Open

Coming up

Don't miss

Replay


LATEST SHOWS

MEDIAWATCH

No strategy and a beige suit

Read more

THE WORLD THIS WEEK

The World This Week - 29 August 2014 (part 2)

Read more

THE WORLD THIS WEEK

The World This Week - 29 August 2014

Read more

ENCORE!

Alain Choquette: A Hilarious Magician in Paris

Read more

FOCUS

France welcomes Iraqi Christian refugees

Read more

FRANCE IN FOCUS

Emmanuel Macron: A new economy minister with a pro-business agenda

Read more

THE OBSERVERS

More of this year's best Observers stories

Read more

#TECH 24

Changing the world, one video game at a time

Read more

IN THE PAPERS

Socialist Party summer conference kicks off in explosive atmosphere

Read more

  • Exclusive: Fabius warns of further sanctions against Russia

    Read more

  • Experimental Ebola drug ‘ZMapp’ heals all monkeys in study

    Read more

  • IMF stands behind Lagarde amid French corruption probe

    Read more

  • Ukraine to relaunch NATO membership bid

    Read more

  • Suriname leader’s son pleads guilty to courting Hezbollah

    Read more

  • British killer escapes from French psychiatric hospital

    Read more

  • Chelsea’s Torres set for AC Milan switch

    Read more

  • Police hunt for British boy with brain tumour taken to France

    Read more

  • France shines in IMF list of world’s promising economists

    Read more

  • Mapping Ukraine: Canada and Russia in ‘tweet for tat’ row

    Read more

  • First case of Ebola confirmed in Senegal

    Read more

  • Obama has 'no strategy yet' on potential Syria strikes

    Read more

  • Netflix to woo French with ‘House of Cards’ set in Marseille

    Read more

  • French businesses ‘hoping for a new Thatcher’

    Read more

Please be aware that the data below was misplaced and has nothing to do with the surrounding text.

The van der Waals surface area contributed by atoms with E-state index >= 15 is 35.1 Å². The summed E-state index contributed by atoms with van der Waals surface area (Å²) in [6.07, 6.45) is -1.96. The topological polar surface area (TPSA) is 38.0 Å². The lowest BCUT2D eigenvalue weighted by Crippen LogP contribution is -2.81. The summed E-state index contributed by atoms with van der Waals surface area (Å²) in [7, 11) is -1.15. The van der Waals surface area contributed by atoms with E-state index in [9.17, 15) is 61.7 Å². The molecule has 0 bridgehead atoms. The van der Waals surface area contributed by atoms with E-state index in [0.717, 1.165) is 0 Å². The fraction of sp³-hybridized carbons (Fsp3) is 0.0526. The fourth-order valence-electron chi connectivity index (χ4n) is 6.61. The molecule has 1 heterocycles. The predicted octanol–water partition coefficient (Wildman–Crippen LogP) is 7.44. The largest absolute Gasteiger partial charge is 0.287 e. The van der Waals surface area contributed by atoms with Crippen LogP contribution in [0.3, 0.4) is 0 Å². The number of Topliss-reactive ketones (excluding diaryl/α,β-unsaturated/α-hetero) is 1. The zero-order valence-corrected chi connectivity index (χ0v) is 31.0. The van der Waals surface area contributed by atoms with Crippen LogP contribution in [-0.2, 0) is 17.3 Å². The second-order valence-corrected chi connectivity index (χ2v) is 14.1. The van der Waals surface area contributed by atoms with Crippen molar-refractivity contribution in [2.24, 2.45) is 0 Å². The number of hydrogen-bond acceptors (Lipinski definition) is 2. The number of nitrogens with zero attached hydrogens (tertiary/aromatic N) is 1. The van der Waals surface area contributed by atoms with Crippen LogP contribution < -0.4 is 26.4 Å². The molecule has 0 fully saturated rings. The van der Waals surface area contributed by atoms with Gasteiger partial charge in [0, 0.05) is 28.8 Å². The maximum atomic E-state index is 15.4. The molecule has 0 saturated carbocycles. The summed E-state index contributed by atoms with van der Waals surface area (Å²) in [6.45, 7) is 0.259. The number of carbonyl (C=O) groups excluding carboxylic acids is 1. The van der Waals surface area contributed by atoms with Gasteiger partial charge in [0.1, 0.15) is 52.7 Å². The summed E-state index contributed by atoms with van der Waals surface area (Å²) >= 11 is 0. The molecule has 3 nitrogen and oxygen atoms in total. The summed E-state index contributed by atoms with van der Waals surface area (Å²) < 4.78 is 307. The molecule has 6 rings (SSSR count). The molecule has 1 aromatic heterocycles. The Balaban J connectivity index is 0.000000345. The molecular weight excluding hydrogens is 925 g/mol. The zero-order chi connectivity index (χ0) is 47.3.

• Syrian refugees surpass 3 million, UN says

    Read more

  • West backs Ukrainian claims of Russian incursion

    Read more

  • Libyan PM resigns as Islamists set up rival administration

    Read more

  • UN says 43 peacekeepers captured in Golan Heights

    Read more

  • The deleted tweets of Manuel Valls

    Read more

  • Peru seizes record 6.5 tonnes of Europe-bound cocaine

    Read more

Europe

Greek conservatives vow to reject any new austerity measures

Text by News Wires

Latest update : 2011-11-14

Greece's conservative leader Antonis Samaras vowed on Monday he will not vote for any new austerity measures in return for a multi-billion euro bailout, a sign that the country's new coalition government may not have the cross-party support it needs.

REUTERS - Greece’s conservative party leader on Monday vowed to reject any toughening of austerity measures in return for a multi-billion euro bailout, signalling the new coalition government may not enjoy the kind of cross-party support demanded by lenders.

New Democracy leader Antonis Samaras said he would not vote for any new austerity measures and added that the policy mix of spending cuts and tax rises agreed with international lenders should be changed in favour of economic growth.
 
“I agree with the goals to cut government spending ... to reduce debt, to erase the deficit, to make structural changes. I do not agree with whatever stunts growth,” he told party MPs ahead of a three-day confidence debate, starting on Monday.
 
Although Samaras’ party are part of the new administration of former ECB vice president Lucas Papademos, its support for the three-day old government has so far been lukewarm and his backing is crucial for passing legislation needed to satisfy international lenders’ demands.
 
Crucially, Samaras said he would not sign any letter pledging support for conditions on a 130 billion euro bailout as EU Economic and Monetary Affairs Commissioner Olli Rehn has demanded.
 
“I don’t sign such statements,” he said, adding that his word should be sufficient.